Care for creation: why religious Australians are going green

Most religions believe that the universe and everything in it is the creation of God or gods, and most demand that we nurture God’s creation.

So for many religious people in Australia today – especially among the younger generations – it makes sense for religious leaders to encourage caring for the environment.

University student Hattie Steinholdt, who attends a Baptist church in Melbourne’s eastern suburbs, is part of this growing culture shift.

“Climate change is already negatively affecting marginalized communities,” she says.

A young white woman sitting in the garden smiling.
Hattie Steinhold says the issue of climate change within the church needs to be freed from politicization.,Supplied by: Hattie Steinhold,

Hattie was part of a beach mission with the Scripture Union in her hometown of Mallakuta during the 2019-20 Black Summer bushfires.

It was an experience that reinforced his belief that Christians needed to do more about the climate crisis.

And according to a survey conducted by Christian development agency Tearfund Australia, she is one of many young people who feel the same way.

Titled They Will Inherit the Earth, the study examines the perspectives of millennial and older Gen Z Christians.

It found that three out of five people are very concerned about climate change, and two thirds want their local church to take action.

But it also found that 35 percent of church leaders say they rarely campaign on environmental issues, citing the politicization of the issue as a major challenge.

This figure doesn’t surprise Jessica Morthorpe.

She is the founder and director of the Five Leaf Eco Awards, a worldwide program that helps faith groups achieve sustainability goals such as the installation of community gardens, water tanks, and the construction of giant crosses made of solar panels.

A large Christian cross made of solar panels sits on the roof of the church
A church powered by a cross made of solar panels.,Supplied by Five Leaf Awards,

For him, though, caring for creation is pushback. against Politicization of religion.

“Climate change has become this incredibly political hot-button issue, which is devastating,” she says.

“Therefore the issue has affected the reception of churches, rather than churches starting with the Bible, and starting with what God has actually said about creation and the need to care for it.”

Hattie feels the same way.

“The issue of climate change needs to be politicized within the church,” she says, “to the extent that we see it from the standpoint of our Christian duty to act appropriately.”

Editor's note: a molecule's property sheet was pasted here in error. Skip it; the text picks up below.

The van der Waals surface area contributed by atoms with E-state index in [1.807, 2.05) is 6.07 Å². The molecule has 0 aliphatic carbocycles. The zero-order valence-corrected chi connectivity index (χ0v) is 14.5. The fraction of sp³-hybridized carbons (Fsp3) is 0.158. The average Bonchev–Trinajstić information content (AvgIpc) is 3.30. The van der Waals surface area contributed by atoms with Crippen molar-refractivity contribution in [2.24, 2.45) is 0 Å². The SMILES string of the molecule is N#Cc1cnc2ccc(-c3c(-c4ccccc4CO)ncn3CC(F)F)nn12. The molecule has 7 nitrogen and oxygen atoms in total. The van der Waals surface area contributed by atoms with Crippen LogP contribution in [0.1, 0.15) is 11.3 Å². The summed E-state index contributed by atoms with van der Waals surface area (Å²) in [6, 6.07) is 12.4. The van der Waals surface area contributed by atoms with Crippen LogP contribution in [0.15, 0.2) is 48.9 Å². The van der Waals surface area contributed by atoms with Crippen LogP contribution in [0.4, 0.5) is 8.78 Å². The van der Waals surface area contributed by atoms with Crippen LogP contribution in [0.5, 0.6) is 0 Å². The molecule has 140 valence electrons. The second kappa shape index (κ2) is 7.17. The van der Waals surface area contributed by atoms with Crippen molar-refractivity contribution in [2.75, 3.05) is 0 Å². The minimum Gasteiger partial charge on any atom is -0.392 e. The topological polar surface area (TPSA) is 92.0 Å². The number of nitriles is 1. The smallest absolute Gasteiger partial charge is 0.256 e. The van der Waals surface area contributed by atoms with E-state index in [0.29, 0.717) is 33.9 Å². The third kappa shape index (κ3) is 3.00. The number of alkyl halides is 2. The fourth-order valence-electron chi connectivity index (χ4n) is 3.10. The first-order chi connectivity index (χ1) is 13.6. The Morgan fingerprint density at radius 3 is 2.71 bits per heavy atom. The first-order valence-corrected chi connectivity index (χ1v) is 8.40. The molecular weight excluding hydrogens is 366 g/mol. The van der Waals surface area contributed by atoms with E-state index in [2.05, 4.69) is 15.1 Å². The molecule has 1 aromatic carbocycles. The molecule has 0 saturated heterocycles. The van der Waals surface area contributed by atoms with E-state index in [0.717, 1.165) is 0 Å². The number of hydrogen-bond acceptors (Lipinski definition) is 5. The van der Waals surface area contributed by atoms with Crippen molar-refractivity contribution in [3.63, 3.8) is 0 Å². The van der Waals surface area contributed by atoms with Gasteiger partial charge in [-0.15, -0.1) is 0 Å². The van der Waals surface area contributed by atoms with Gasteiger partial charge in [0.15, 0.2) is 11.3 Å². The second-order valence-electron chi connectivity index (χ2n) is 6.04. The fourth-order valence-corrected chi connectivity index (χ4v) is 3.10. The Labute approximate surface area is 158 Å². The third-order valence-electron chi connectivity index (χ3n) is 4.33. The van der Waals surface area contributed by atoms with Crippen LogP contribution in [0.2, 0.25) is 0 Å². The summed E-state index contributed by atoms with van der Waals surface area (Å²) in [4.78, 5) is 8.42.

Activists Ask: Where Is Ethical Leadership?

While some religious Australians are focusing their energies on grassroots solutions, others also see the need to engage in electoral politics.

The Australian Religious Response to Climate Change (ARRCC) is a multi-faith affiliation of religious communities advocating for climate justice.

In the lead-up to the federal election, the ARRCC is ramping up its climate activism, targeting lawmakers in marginalized voters, and urging them to adopt meaningful climate change policies.

“We don’t just run retreats, and have workshops and talk about lifestyle and webinars,” says President Thea Ormerod.

“We actually get out there and hang banners and meet Members of Parliament, and protest at coal mining sites.”

A man standing outside the office of a politician greets a priest and a Buddhist nun.
Samuel Batt, an adviser to Liberal MP Warren Entsch, met with Father Neil Forgy and the Reverend Rinchen Kelly.,Supplied by: ARRCC,

He believes that many religious leaders are too close to conservative politicians and are more concerned about rituals than morality.

“They’re not really living the values ​​and teachings of the faith they purport to champion,” she says.

“Ethical leadership is coming from secular people, the environmental movement. They are speaking for moral positions that should be most strongly championed by people of faith.”

A cause to unite Christian, Jewish, Buddhist and Muslim leaders

Joel Lazar, chief executive of the Jewish Climate Network – which is affiliated with the ARRCC – says a key role of a religious leader is to access the knowledge of their religion to inspire the community to embrace the values ​​of that religion.

“The Old Testament prophets knew this very well and were constantly speaking on important social issues that, today, might be called ‘political,'” he says.

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